Escherichia coli 0157:H7 infection

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E. coli 0157:H7 Facts

  • E. coli 0157:H7 is a gram-negative bacterium that can produce a bloody diarrhea due to toxins it secretes when it infects human intestinal tracts.
  • The symptoms of E. coli 0157:H7 infection may include a low fever, nausea, vomiting, stomach cramps, and bloody diarrhea.
  • E. coli 0157:H7 is notorious because it can cause additional complications in children and the elderly; renal failure, anemia, and dehydration especially for children (termed HUS or Hemolytic-uremic syndrome) and spontaneous bleeding, organ failures, and mental changes in the elderly (termed TTP or thrombotic thrombocytopenic purpura). Some of these patients develop disabilities or die.
  • Diagnosis is definitively made when E. coli 0157:H7 is isolated, usually from the patient’s stool, and identified as serotype 0157 by immunologic tests.
  • Most E. coli 0157:H7 infections resolve spontaneously and require no treatment; however supportive treatment is usually quickly required if the patient becomes dehydrated, anemic, or develops HUS or TTP.
  • The majority of E. coli 0157:H7 infections have excellent outcomes. If complications develop such as severe dehydration, anemia, HUS or TTP, the outcomes can decline from good to poor quickly.
  • Prevention consists of eating well cooked foods, especially hamburger, and drinking treated or pasteurized fluids. Avoiding touching or eating any food that may be contaminated with any animal or human waste will help prevent the infection.
  • There is no E. coli 0157:H7 vaccine available for humans.

What is E. coli?

Escherichia coli (E. coli) are gram-negative bacteria that can survive in an environment with or without air (facultative anaerobes) and, depending on the environment, may or may not produce thin hair-like structures (flagella or pili) that allow the bacteria to move and to attach to human cells. These bacteria commonly live in the intestines of people and animals worldwide. There are many strains (over 700 serotypes) of E. coli. Most of the E. coli are normal inhabitants of the small intestine and colon and do not cause disease in the intestines (non-pathogenic). Nevertheless, these non-pathogenic E. coli can cause disease if they spread outside of the intestines, for example, into the urinary tract (where they cause bladder or kidney infections), or into the blood stream (sepsis). Other E. coli strains (enterovirulent E. coli strains or EEC) cause “poisoning” or diarrhea even though they usually remain within the intestine by producing toxins or intestinal inflammation. There are four to six groups (some researchers combine groups) of E. coli strains that comprise EEC.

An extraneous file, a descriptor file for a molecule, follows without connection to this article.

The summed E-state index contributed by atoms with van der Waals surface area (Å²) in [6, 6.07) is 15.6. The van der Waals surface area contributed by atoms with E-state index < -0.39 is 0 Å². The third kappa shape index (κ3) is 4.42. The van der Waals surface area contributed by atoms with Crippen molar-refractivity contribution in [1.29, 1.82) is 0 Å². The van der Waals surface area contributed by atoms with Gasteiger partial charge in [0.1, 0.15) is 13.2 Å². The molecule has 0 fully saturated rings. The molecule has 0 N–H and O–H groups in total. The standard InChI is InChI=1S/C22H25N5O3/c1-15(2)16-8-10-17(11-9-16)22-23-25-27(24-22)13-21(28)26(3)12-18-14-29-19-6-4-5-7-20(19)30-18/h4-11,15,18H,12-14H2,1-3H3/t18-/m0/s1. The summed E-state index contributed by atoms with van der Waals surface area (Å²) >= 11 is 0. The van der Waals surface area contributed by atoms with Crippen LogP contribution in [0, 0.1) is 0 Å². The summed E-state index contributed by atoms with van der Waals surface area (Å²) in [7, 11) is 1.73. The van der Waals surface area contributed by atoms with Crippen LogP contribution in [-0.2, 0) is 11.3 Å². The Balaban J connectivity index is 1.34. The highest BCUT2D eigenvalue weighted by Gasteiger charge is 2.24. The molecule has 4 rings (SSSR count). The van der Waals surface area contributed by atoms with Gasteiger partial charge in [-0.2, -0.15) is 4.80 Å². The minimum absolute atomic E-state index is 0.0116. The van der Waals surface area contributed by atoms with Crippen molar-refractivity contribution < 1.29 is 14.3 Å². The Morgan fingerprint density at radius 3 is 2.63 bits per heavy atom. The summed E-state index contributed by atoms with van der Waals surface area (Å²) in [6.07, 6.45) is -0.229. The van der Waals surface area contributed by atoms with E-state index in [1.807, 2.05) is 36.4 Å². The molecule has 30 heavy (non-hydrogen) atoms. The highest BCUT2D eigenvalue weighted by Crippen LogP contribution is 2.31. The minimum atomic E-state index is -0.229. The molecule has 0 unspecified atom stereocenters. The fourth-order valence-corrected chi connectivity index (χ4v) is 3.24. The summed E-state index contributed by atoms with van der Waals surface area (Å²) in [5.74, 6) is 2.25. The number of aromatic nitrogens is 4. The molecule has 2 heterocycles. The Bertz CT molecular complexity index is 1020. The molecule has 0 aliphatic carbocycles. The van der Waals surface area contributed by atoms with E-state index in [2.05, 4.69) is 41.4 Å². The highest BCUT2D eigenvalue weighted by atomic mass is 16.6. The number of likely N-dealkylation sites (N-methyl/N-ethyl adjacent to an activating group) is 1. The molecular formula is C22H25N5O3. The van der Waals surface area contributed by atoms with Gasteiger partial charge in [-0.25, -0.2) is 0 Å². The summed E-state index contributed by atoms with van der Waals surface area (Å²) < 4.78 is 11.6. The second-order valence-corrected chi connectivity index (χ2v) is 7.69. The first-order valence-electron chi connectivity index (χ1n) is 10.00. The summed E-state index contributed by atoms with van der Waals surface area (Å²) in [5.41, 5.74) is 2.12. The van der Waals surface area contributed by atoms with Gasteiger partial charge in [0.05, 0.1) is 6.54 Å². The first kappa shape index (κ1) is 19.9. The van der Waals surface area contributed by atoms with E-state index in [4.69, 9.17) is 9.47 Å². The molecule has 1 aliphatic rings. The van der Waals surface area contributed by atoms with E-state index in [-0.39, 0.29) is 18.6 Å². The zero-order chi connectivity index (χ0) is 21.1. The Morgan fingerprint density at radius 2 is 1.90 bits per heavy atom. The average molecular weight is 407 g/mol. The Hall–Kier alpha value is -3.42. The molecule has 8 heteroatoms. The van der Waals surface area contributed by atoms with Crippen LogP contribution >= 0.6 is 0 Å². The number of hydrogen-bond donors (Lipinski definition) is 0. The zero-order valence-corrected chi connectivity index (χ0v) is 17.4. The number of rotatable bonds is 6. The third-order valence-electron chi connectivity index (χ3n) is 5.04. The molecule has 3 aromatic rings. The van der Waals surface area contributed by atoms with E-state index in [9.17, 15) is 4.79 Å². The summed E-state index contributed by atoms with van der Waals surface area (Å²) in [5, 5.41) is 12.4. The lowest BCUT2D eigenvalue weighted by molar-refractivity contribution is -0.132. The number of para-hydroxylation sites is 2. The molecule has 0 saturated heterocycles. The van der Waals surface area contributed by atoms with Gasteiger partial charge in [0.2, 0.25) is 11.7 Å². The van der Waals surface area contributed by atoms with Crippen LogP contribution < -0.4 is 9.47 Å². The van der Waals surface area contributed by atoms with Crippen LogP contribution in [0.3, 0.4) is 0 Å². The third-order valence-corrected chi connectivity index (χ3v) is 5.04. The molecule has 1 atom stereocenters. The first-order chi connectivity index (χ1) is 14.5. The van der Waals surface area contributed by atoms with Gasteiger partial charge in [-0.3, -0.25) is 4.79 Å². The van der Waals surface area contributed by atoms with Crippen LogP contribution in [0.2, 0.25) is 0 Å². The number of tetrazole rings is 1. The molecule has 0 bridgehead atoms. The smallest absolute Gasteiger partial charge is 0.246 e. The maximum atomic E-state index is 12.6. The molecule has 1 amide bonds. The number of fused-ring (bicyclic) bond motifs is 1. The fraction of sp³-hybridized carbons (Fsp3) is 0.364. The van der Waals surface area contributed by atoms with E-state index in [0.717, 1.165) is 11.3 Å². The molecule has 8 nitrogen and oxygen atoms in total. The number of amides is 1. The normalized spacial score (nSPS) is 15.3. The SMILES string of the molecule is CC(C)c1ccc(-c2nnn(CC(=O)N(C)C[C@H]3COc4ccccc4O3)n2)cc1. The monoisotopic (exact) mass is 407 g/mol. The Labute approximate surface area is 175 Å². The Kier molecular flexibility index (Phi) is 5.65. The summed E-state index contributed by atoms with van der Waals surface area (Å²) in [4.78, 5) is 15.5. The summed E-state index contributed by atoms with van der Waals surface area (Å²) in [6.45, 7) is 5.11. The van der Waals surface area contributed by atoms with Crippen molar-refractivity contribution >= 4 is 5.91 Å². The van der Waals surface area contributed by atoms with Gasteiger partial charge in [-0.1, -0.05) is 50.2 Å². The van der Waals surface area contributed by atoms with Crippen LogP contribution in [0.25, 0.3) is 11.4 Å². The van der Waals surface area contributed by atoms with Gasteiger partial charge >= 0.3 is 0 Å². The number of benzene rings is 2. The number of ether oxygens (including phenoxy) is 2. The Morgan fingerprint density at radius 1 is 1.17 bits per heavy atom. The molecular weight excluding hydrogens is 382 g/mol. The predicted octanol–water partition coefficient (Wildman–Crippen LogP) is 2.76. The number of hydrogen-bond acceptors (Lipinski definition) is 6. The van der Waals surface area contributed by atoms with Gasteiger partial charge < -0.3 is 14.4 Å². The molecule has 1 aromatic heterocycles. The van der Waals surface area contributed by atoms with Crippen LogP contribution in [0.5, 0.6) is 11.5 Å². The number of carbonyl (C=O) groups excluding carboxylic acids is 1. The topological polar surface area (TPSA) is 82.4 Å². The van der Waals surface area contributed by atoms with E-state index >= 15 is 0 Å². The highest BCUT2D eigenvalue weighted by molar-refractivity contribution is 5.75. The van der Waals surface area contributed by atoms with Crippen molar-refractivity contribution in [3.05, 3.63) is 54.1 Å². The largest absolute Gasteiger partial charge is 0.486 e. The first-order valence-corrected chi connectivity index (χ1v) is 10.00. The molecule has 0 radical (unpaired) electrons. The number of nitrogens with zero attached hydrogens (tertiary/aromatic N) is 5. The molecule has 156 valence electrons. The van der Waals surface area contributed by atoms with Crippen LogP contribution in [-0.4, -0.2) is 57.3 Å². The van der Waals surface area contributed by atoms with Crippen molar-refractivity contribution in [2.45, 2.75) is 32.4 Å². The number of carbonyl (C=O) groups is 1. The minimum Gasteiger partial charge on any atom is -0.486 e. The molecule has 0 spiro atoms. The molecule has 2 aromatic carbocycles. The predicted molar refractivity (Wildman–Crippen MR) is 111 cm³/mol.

• EHEC (enterohemorrhagic E. coli)
  • ETEC (enterotoxigenic E. coli)
  • EPEC (enteropathogenic E. coli)
  • EIEC (enteroinvasive E. coli
  • EAEC (enteroadherent E. coli
  • EAggEC (enteroaggregative E. coli)

E. coli were first isolated by T. Escherich in 1885 and were named after him. The over 700 serotypes are identified by small antigenic changes in their surface “O” antigens (lipopolysaccharides or molecules on the bacterial surface of gram-negative bacteria), for example E. coli 0157 or E. coli 055. These serotypes are identified by immunological tests. E coli strains are further distinguished by “H” protein antigens (different types of flagella that make the bacteria motile). Consequently, a particular E. coli strain can be identified as H, followed by a number, and this identifier is added to the “O” name; for example, E. coli 0157:H7. Although this name designation seems complicated, researchers and clinicians use these antigenic identifiers to track specific E. coli strains that cause outbreaks of disease.

One particular E. coli strain, E. coli 0157:H7 is notorious for its potential to cause disease in man; the remainder of this article will focus on this E. coli strain.

What is E. coli 0157:H7?

E coli O157:H7 is a serotype of E. coli bacteria that form the predominant members of one group of EEC. This EEC group is termed enterohemorrhagic E. coli or EHEC. Unfortunately, other terms in the medical literature describe this group (VTEC or Vero toxin-producing E. coli and STEC or Shiga toxin-producing E. coli). Research suggests that only a small number of E. coli 0157:H7 are needed to cause infection (ingestion of about 10–100 organisms) instead of the thousands to millions needed for infections by other E. coli serotypes. Infection is aided by adhesive receptors (pili or fimbriae) that attach the bacteria to human intestinal cells. The most problems caused by the bacteria are due to two Shiga toxins, termed Stx 1 and Stx 2 and also termed Vero toxins. (Toxins are chemicals that are produced by the bacteria and that damage human cell.) These toxins are almost identical to toxins produced by another related bacterium, Shigella spp that can damage and kill intestinal cells and occasionally cause anemia, damage to platelets, and death of cells in other organs, especially the kidneys.

E. coli 0157:H7 is a major health problem. It is estimated to cause infection in more than 70,000 individuals a year in the United States, and the U. S. Centers for Disease Control and Prevention (CDC) suggests E. coli 0157:H7 is responsible for the majority of “E. coli” outbreaks in the U. S. It has been reported to cause both large outbreaks as well as outbreaks in small numbers of individuals.